Handling Electrical Wiring Damage Claims

Claims involving damaged electrical wiring can cross an adjuster’s desk for a number of reasons. Whether your insured claims that the wiring was damaged from a high heat event (such as a lightning strike or a fire) or improperly installed electrical wiring led to a fire within the structure, it is important to determine what caused the damage and what steps need to be taken to return the insured to pre-loss condition.

However, determining exactly what testing is required to evaluate the damaged wiring isn’t always easy. Insureds and their contractors are often quick to say that they need to perform a whole-home insulation resistance (or “Megger”) test, or even that the whole home needs to be rewired, without first taking adequate steps to determine the extent of the damage. To help combat this, we’ve put together an overview of testing methods available for electrical wiring to help adjusters better understand the processes involved in this type of claim.

Determining the Extent of the Damage

When initially evaluating a home with wiring damage, the first step is to determine the extent of the damage. Our technicians will do this to eliminate any minor issues that may be causing problems with the wiring. They will start by evaluating individual outlets and switches that are not working. The issue may be as simple as a loose connection preventing the receptacle from functioning. One common issue that we see is with ground-fault circuit-interrupter outlets. These outlets are daisy-chained together, so if one goes down, all the other outlets on that circuit will also go down. This makes it appear that there is an issue with the wiring to the circuit, but in reality, it is often as simple as replacing a single GFCI outlet.

Electrical Wiring - Fire started at junction boxDamaged electrical wiring where a fire sparked at a junction box

If the issue is not localized to one receptacle and does in fact involve the whole circuit, the technician will then evaluate the electrical panel to determine if it is energizing the circuit. If the panel is properly providing power but an entire circuit is down, there may be an issue with the circuit.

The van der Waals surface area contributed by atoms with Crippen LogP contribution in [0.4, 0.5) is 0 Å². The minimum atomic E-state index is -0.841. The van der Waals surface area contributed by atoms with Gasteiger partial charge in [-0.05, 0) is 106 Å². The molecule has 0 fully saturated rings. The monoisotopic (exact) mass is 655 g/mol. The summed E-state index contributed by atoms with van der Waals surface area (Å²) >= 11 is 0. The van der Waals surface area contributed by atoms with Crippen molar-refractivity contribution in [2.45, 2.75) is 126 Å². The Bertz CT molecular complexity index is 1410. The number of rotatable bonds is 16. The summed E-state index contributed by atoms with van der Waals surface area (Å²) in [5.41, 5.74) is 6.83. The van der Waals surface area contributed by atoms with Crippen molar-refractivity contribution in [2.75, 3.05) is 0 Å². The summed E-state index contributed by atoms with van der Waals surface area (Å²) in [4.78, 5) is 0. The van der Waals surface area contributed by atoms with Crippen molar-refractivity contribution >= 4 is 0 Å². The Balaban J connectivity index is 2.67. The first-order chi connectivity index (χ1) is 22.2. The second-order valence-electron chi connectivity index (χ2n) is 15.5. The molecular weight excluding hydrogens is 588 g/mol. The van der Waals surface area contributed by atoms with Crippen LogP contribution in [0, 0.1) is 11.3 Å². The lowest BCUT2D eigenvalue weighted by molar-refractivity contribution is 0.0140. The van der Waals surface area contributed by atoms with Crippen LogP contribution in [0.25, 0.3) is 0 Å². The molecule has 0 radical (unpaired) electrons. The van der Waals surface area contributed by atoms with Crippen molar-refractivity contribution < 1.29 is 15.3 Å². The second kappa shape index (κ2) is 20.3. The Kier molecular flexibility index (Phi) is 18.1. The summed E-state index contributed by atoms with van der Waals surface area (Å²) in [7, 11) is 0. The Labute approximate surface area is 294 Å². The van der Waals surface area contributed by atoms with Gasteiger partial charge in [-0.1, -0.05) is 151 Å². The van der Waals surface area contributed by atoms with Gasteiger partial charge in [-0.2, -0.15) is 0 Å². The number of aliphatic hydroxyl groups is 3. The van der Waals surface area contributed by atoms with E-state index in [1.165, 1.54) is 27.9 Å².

Tracing the Circuit to find the Break

If it is determined that the panel is energizing but an entire circuit is down, the next step is to trace the circuit from the electrical panel to find the break. This type of testing is very labor-intensive, which is why it is important to rule out other issues before moving to this step. To find a break, an electrician will use a circuit tracer to determine where the wiring goes from “live” to “dead”.

Electrical wiring - loose connections lead to arcingWorn and loose connections within junction box caused damage to the electrical wiring

Once the damaged wiring is located, the electrician will evaluate the extent of the damage. This will help determine whether the wire can be repaired or if the entire circuit will have to be replaced.

Whole Home IR / Megger Test

If it is determined that there is a substantial pattern of damage to the electrical wiring, a whole-home insulation resistance, or Megger, test may be required. This testing is labor-intensive and requires the use of expensive equipment, making it very costly to conduct, so it should only be utilized when absolutely necessary. Some scenarios where this test would be needed include when the panel is working properly but multiple circuits are down or after a high heat event that may have damaged the insulation to a substantial portion of the wiring within the home.

Electrical Wiring - Poor condition found during testingThe poor condition of this electrical wiring was discovered during an IR test

This test will determine the integrity of the wiring by sending a small current to ride over and through the surfaces of the wiring installation without causing any damage to the actual wiring. The equipment then measures the resistance of the wiring. The resistance indicates whether the insulation of the wiring is still acceptable or if it has degraded over time or due to an event. The wiring will be rated on a resistance scale. If the numbers are within the scale’s acceptable range, it indicates that the resistance is good and that the wiring is not damaged.

Once the integrity of the wiring has been established, the electrician can determine the proper repair option, which will typically be to rewire either the circuit or the whole home, depending on the extent of the damage. If the insulation of the wiring has been compromised, it exposes the wires, which can lead to arcing and potentially a fire. Because the wiring is within the walls, an electrical fire that starts due to exposed wires can often go unnoticed until it is too late.

Why is this important for adjusters?

The cost for testing can range from $100 to over $5,000, depending on the testing method, the size of the structure, and the extent of the damages. This estimate does not include the cost of repair or replacement of wiring to return the insured to pre-loss condition. To reduce the potential for claims leakage, it is vital that adjusters do not immediately agree to expensive testing that may not be necessary.

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